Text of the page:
Although not a formal member of Triad, the FBI continues to actively support Triad/SALT initiatives. The fourth annual Triad conference took place at the FBI Academy on August 2-5, 1993, and to continue its commitment, the FBI has set dates for the 1994 Triad meeting. FBI Academy instructors will present a training curriculum recently developed by the AARP's Office of Criminal Justice Services. This curriculum provides specialized training for police officers who deal primarily with the elderly.

The Triad concept is also presented at various meetings held at the Academy, as well as other FBI-sponsored conferences and training programs throughout the country. In addition, the Triad concept is now included in courses offered to FBI National Academy students.

The Future

To remain effective, law enforcement must consider the demographic realities facing the Nation. In the years ahead, an increasing proportion of the population will be made up of elderly persons. This trend, combined with other social forces, will result in an increased number of senior citizens left vulnerable to criminal victimization. Therefore, law enforcement agencies should act now to develop initiatives to enhance protection and victim assistance programs for this particularly susceptible segment of the population. Communities must also develop innovative crime prevention measures to ensure that limited resources are applied to the most serious problems. Accordingly, the Triad/SALT initiatives combine resources to address the complex issues involved with crimes against the aging.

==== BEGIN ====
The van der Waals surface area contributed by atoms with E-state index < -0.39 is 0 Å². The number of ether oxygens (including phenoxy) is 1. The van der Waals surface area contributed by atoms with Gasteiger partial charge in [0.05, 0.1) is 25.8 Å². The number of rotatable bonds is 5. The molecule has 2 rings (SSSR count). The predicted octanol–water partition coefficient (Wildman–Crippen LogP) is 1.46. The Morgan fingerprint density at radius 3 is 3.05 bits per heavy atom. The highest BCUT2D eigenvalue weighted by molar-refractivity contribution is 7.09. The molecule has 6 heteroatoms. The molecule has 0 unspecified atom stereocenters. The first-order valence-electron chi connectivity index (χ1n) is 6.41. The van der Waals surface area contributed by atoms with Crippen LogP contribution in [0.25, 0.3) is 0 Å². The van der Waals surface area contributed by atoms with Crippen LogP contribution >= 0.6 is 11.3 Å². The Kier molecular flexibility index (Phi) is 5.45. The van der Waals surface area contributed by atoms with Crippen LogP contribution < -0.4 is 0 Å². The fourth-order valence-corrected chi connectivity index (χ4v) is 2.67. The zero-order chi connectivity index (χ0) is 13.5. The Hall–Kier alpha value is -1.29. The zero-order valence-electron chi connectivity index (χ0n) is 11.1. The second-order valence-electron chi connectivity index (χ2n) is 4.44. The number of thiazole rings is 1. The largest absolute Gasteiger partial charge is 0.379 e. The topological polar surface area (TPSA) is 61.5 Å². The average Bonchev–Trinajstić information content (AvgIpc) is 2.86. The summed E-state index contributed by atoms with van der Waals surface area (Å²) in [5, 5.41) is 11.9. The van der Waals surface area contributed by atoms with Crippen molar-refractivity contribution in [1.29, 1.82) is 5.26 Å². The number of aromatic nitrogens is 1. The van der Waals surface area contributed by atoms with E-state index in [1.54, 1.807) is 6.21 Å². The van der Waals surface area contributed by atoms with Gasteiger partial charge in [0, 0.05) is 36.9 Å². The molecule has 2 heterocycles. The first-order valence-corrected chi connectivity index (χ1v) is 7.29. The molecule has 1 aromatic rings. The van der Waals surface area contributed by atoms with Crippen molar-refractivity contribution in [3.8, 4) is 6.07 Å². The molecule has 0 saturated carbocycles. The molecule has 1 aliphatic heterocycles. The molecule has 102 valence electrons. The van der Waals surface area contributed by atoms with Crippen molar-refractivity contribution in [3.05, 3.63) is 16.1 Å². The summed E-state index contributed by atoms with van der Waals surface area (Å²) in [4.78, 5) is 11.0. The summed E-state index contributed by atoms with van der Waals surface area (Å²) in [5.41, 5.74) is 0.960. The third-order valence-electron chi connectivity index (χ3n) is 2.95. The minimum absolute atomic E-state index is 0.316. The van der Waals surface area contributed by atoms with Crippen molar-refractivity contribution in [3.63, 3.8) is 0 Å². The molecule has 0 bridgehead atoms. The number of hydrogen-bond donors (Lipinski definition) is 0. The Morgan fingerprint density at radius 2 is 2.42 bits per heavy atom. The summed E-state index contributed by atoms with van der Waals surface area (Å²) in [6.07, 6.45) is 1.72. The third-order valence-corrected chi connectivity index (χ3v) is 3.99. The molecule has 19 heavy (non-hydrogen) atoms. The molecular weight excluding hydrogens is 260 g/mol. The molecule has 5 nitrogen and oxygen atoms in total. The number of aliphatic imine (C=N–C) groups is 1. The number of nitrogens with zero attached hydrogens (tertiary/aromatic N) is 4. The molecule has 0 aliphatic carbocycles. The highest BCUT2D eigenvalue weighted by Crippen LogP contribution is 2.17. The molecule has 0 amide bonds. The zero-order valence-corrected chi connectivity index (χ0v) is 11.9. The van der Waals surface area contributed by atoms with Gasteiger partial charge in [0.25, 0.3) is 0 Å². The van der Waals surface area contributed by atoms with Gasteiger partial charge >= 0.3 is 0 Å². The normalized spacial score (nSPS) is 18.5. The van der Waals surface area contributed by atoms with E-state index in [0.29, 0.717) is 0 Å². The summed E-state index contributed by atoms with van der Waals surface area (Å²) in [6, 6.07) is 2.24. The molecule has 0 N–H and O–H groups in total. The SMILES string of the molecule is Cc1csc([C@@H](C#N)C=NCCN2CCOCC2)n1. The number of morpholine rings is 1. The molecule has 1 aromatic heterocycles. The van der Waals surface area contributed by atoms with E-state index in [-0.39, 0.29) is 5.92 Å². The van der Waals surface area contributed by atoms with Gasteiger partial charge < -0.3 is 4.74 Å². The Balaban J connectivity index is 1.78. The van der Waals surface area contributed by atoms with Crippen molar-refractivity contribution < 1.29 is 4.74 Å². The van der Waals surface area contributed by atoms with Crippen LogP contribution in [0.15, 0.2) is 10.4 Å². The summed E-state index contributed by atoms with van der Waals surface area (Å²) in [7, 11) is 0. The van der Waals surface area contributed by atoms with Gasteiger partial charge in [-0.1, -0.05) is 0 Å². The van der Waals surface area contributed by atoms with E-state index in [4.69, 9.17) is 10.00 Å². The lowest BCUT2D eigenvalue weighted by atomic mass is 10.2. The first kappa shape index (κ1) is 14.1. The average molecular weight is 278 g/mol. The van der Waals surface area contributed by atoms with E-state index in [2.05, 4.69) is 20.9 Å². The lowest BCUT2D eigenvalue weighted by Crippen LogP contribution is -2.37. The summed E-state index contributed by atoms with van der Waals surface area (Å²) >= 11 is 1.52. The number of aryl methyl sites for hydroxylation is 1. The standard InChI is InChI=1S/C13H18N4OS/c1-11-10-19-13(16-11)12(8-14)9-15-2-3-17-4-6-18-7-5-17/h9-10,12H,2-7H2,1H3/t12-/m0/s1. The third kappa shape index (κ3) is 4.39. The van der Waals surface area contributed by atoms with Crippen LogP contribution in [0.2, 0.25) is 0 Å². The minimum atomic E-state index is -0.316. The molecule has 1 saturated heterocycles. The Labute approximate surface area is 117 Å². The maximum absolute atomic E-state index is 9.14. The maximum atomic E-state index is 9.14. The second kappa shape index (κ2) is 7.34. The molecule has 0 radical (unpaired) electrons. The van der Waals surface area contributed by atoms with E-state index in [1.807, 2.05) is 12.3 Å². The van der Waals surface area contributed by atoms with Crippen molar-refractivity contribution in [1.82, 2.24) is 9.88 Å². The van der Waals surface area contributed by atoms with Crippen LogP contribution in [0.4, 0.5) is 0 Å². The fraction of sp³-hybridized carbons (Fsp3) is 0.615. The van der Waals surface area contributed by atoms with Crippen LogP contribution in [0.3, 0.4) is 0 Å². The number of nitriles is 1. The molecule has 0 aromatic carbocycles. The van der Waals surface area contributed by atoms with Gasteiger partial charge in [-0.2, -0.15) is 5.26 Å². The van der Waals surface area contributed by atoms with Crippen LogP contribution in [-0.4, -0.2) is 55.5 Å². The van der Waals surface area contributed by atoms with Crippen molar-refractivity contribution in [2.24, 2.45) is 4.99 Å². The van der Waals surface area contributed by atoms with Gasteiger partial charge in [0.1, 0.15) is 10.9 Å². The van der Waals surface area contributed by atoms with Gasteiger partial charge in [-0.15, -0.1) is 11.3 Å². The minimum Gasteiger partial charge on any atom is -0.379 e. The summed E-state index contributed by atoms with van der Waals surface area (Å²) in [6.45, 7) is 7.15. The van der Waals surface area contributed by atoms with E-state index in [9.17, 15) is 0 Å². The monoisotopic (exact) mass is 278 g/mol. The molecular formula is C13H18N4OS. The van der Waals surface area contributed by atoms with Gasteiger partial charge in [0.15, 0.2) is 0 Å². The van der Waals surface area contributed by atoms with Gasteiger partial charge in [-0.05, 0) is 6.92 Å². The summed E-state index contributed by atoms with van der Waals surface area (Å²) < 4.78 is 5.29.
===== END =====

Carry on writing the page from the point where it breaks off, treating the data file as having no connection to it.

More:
One of the central components of the Triad/SALT approach is to involve individuals from the senior community in working to make all seniors more safe. This strategy can be expanded and employed in law enforcement agencies around the Nation. This means recruiting seniors to volunteer their time and talent to police departments, as well as to serve as advisors on SALT committees at the Federal, State, and local level.

Conclusion

In partnership with the three members of Triad--the American Association of Retired Persons, the International Association of Chiefs of Police, and the National Sheriffs' Association--the FBI works to reduce senior citizens' vulnerability to crime. It also aggressively investigates white-collar criminals who prey on the elderly.

Unfortunately, senior citizens represent an attractive target for many criminals. Therefore, law enforcement at all levels must work proactively to protect and serve the growing senior population.
COPYRIGHT 1994 Federal Bureau of Investigation
No portion of this article can be reproduced without the express written permission from the copyright holder.
Copyright 1994, Gale Group. All rights reserved. Gale Group is a Thomson Corporation Company.

Article Details
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Author:Harpold, Joseph A.
Publication:The FBI Law Enforcement Bulletin
Date:Feb 1, 1994
Words:854
Previous Article:Law enforcement gerontology.